Status: Closed - Implemented
Comments: Over time, the amount of software code in vehicles has grown exponentially to support a growing number of safety and other features. However, the reliance on software to control safety-critical and other functions also leaves vehicles more vulnerable to cyberattacks. In 2016, GAO reported that the Department of Transportation's (DOT) National Highway Traffic Safety Administration (NHTSA) had taken steps to proactively address potential cybersecurity threats to vehicle safety-critical systems. However, NHTSA had not yet formally defined and documented the agency's role and responsibilities in the event of a real-world vehicle cyberattack and how the agency's response actions would be coordinated with other federal agencies. Given that NHTSA and selected industry stakeholders the GAO spoke with generally agreed that the threat of a vehicle cyberattack will increase as autonomous and connected-vehicle technologies are deployed in the coming years, such a response plan may be particularly important for NHTSA to develop proactively, before the threat environment significantly changes. The lack of such a response plan is inconsistent with federal standards for internal control, which-among other things-are intended to help agencies in managing change associated with shifting environments and evolving demands and priorities. Under these federal standards, agencies are required to appropriately and clearly document their internal controls, which include the policies, plans, methods, and procedures used to meet agency missions, goals, and objectives; and assess risks. In February 2016, NHTSA officials told GAO that its roles had not yet been outlined in a formal response plan, in part because the agency lacked clarity regarding other roles and responsibilities it may have to fulfill in the event of a vehicle cyberattack. According to these officials, NHTSA was working with other federal agencies, such as the Department of Homeland Security (DHS), to clarify the roles and responsibilities of the various agencies that would be involved in responding to a vehicle cyberattack, which subsequently would produce a plan outlining NHTSA's roles and responsibilities in the event of an attack. In the absence of such a plan that defines and documents NHTSA's role and responsibilities in the event of a real-world vehicle cyberattack affecting safety-critical systems, the agency would not be in a position to quickly and effectively respond should a threat materialize. Consequently, GAO recommended that NHTSA define and document its roles in the event of a real world cyberattack, including how it would coordinate with automakers and other federal agencies, such as DHS, in its response. In 2018, GAO confirmed that NHTSA had taken sufficient action to define its roles in responding to a real-world cyberattack. Specifically, NHTSA established an internal agency response plan, which outlines the channels that will be used to learn about potential cybersecurity incidences and how the agency will assess safety risks when a potential vulnerability is reported. The response plan also includes a cybersecurity contact list that contains other federal agencies and stakeholders in the automotive industry. It also clarifies how NHTSA will coordinate with other federal agencies. Specifically, during a significant incident, coordination will be handled through DHS's National Cybersecurity & Communications Integration Center, with NHTSA performing its statutory responsibility under the Motor Vehicle Safety Act. By clearly documenting its role in and response plan for a real-world vehicle cyberattack, NHTSA and others such as DHS will be better positioned to respond and mitigate the impacts if such an attack occurs in the future.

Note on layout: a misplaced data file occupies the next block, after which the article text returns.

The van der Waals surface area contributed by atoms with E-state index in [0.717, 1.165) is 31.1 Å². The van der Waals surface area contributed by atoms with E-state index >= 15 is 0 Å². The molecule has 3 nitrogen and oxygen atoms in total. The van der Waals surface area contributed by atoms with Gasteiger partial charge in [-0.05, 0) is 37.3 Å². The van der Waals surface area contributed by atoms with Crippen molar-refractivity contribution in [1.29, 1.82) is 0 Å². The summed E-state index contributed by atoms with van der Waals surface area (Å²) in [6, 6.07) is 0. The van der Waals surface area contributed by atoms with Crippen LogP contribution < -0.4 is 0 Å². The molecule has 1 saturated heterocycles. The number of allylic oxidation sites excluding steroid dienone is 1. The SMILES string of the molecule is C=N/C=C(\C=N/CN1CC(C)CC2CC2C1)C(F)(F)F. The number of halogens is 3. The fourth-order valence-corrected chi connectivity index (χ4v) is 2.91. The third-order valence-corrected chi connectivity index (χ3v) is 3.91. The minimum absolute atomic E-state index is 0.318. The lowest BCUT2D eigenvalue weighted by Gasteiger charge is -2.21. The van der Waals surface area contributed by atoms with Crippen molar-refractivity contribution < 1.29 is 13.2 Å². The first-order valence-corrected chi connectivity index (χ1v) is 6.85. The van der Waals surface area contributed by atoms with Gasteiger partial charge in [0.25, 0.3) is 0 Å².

Recommendation: To enhance the agency's ability to effectively respond in the event of a real-world vehicle cyberattack, the Secretary of Transportation should direct NHTSA to work expeditiously to finish defining and then to document the agency's roles and responsibilities in response to a vehicle cyberattack involving safety-critical systems, including how NHTSA would coordinate with other federal agencies and stakeholders involved in the response.
Agency Affected: Department of Transportation